On January 1, 2011 about 8,000 Baby Boomers (people born between 1946 – 1964) turned 65 years of age. Every day for the next 18 years, others will turn 65 at the same rate. While many may know about this trend, a lesser known fact is that, according to the US Census Bureau, 70% of all businesses (with more than 1 person on the payroll) or 4.2 million businesses are owned by people over 53 years old.
What are the prospects for transferring those businesses when the owner is ready? The need to liquidate ownership will impact all of us, young and old, as the boomers try to capture the wealth that they have created over their lifetime. But there is good reason to believe that there is going to be far less of it than they might expect. In fact, the elements of a perfect storm are brewing.
If every owner in the over 53 crowd is depending on selling their business to fund the next stage of their life (be it retirement or something else), the amount of capital required to close all those transactions is over $10 trillion dollars. Where is the money going to come from to fund those acquisitions?
There has been a stock market bubble, a housing bubble, a dot-com bubble, but never before have we seen an owner demographic bubble. This “age wave” is coming like a tsunami.
There is currently about $535 billion in funds available (“private equity overhang”) to acquire businesses — nowhere near the amount of equity needed to do even 10% of the transactions that will be up for sale. Even if fresh investment capital becomes available, the amount of supply will drive values down significantly.
There is a Market Transfer Cycle and every ten years there has been some kind of recession. It is currently a seller’s market but the bull has had a long run and it will get tired sometime over the next three years. It always does. When it does, it will become a buyer’s market of major proportion and only the strongest deals will get transacted.
There are three major forces at work and together they are impacting the owner’s situation exponentially:
- Many businesses for sale. In addition to those businesses owned by retiring baby boomers, there are over 7,700 companies in inventory that are currently owned by private equity firms that will become available. Furthermore, there are owners less than 65 years old who will be seeking capital for growth initiatives. There will be lots of competition for the retiring business owners and all of it will drive prices down.
- There are not nearly enough funds to satisfy all the sellers looking to transact. Private equity fundraising won’t be able to keep up. Limited funding will make buyers very selective and only the A++ deals will get done and even they will have reduced purchase price multiples.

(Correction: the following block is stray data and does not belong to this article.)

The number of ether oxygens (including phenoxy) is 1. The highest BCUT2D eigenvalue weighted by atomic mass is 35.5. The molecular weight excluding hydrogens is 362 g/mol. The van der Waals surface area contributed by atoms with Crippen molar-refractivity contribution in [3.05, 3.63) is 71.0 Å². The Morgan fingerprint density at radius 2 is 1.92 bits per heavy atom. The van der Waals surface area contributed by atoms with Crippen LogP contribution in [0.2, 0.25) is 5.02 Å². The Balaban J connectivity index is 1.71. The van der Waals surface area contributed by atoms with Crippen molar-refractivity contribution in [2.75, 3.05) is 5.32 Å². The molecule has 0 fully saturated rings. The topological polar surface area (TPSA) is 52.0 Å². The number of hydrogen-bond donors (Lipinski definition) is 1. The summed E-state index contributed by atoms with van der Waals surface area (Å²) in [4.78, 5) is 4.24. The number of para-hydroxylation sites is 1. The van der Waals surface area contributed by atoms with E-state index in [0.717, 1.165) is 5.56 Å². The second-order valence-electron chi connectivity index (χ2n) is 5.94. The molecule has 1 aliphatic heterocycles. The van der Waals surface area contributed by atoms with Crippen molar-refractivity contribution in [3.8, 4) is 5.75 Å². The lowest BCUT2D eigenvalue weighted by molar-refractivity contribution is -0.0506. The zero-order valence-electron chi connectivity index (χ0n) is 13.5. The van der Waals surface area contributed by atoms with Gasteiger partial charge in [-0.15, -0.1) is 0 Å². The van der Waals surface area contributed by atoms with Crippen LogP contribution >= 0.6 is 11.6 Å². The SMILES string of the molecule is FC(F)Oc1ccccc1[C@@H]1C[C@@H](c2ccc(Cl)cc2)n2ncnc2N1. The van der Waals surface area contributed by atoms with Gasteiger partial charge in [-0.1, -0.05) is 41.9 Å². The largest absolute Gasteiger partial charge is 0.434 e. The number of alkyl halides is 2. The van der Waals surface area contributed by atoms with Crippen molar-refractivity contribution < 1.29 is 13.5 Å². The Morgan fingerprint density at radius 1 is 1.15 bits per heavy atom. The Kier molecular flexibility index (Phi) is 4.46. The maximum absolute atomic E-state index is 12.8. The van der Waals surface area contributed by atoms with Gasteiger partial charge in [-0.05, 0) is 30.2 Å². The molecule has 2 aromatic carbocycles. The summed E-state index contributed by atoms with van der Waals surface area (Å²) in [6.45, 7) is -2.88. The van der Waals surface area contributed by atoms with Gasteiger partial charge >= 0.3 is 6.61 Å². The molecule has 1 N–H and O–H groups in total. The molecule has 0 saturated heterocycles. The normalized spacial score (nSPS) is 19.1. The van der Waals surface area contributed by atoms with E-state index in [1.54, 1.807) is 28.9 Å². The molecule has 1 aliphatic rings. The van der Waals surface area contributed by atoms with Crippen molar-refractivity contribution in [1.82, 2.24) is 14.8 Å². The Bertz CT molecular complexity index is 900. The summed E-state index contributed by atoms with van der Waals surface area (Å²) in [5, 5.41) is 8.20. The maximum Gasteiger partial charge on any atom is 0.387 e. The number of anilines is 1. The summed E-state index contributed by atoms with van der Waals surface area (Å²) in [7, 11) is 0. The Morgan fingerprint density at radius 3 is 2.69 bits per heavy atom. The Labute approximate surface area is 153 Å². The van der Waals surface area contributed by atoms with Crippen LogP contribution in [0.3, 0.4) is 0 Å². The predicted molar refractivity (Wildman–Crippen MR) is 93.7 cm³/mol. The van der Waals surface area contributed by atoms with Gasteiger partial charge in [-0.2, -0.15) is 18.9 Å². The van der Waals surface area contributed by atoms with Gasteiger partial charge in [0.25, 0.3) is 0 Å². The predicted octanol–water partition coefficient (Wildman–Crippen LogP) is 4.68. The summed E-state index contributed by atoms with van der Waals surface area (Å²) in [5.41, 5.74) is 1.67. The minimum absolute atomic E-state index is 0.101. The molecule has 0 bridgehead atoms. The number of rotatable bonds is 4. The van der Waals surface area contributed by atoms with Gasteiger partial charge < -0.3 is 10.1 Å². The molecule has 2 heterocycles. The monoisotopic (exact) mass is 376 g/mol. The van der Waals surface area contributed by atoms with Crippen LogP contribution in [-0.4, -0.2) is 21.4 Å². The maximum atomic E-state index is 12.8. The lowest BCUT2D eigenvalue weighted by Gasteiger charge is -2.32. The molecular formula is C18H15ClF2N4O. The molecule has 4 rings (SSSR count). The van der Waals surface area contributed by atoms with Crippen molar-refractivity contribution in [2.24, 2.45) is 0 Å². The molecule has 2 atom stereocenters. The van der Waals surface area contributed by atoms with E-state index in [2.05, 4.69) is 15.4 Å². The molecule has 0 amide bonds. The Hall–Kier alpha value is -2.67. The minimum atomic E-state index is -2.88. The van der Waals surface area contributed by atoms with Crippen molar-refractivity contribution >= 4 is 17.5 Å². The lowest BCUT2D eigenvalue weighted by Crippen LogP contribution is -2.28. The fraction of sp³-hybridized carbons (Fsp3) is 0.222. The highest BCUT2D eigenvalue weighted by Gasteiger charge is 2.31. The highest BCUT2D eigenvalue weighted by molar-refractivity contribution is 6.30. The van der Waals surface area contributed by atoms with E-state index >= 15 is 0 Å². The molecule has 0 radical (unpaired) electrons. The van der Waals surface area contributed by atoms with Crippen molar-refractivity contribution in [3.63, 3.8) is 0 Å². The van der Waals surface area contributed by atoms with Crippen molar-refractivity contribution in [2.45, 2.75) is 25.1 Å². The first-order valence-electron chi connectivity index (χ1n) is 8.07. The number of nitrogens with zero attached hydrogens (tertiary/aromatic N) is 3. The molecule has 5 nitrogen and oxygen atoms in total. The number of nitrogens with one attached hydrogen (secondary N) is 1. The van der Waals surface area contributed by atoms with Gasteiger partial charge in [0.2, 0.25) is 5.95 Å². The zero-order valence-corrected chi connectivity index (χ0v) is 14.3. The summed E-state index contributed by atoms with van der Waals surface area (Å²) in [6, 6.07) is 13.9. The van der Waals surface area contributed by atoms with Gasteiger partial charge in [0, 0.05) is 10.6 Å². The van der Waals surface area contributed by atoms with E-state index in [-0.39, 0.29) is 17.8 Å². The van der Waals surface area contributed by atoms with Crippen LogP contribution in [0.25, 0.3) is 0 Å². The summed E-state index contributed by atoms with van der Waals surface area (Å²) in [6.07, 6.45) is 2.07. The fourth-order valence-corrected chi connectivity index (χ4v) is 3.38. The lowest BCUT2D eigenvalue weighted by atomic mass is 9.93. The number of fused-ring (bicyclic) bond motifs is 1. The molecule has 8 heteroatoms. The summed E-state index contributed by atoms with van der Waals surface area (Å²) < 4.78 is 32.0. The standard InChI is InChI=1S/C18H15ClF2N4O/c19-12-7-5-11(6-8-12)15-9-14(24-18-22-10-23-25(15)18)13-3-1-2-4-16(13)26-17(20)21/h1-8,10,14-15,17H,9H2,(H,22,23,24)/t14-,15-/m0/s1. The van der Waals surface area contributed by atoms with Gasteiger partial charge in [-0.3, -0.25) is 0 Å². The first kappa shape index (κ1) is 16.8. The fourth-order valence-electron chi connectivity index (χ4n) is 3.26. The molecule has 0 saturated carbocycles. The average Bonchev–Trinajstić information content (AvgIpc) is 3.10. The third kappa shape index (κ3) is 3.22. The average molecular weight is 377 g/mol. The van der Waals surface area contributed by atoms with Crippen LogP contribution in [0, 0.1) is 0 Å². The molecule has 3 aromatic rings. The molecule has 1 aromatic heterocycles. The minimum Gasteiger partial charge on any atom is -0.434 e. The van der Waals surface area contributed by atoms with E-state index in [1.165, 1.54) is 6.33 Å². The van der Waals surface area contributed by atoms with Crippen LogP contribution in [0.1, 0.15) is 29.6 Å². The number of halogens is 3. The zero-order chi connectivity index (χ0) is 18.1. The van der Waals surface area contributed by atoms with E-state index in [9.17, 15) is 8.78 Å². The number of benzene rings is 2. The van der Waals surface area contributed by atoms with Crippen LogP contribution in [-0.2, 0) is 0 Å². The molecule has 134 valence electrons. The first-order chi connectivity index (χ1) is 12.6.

- The economy goes in cycles and there is only about another three years left to the current seller’s market. Can an owner really afford to wait it out until the market cycles back? It may take significantly longer than any time in the past.
What’s the result? Only the best deals — maybe top 10% — will get transacted. If owners miss this current cycle they will have to wait at least eight years until the market starts to turn in favor of doing deals again, all the while, the boomers are flooding the market with their companies up for sale.
So, if you are a business owner, with thoughts of selling anytime in the next eight years, how do you achieve getting your company in a very competitive position for a transaction?
First: Establish a sense of urgency and a realistic view of the value of your business today. Look at it the way a buyer would. Remember the value for the buyer is based on what he can get out of it, not what you put into it.
Second: Get a road map developed now to increase value. This can be done without significant growth, dramatic improvement in earnings or even increasing your debt. Hitting the current seller’s market window means getting the business ready for a sale process in the next two years (it might take another year to find, negotiate, and close on an acceptable transaction).
Third: Create priorities for how you focus your efforts over the next 2-3 years. You’ve spent a lifetime working “in” the business, now it’s time to start working “on” the business. This isn’t like selling your house where you can get it market-ready in a month or so.
And finally: Get some help from an expert. The storm is coming and riding it out without eroding value will be extremely difficult. The issues here are vast and complex so find a professional who has a portfolio of clients that have done precisely this. You can’t go it alone and expect to be successful. You haven’t done it thus far and so you probably are ill-equipped to do it in the future. After all, you still have a business to run and other demands on your time. The ROI on this kind of help is significant but there aren’t that many qualified advisors available who can help you plan and execute a value enhancement process that will get you where you need to be -well within that top ten percent.
Boomers have been a driver of economic growth and consumer spending even before the early eighties (remember the hula hoop?) when they started to reach their peak earning years. This demographic group turbocharged rates of home ownership, consumer spending and, most important of all, employment. Almost everyone has either paid or benefited from the taxes they have generated. Will their business ownership legacy be another boon or a victim of a perfect storm?
*original post appeared on an M&A forum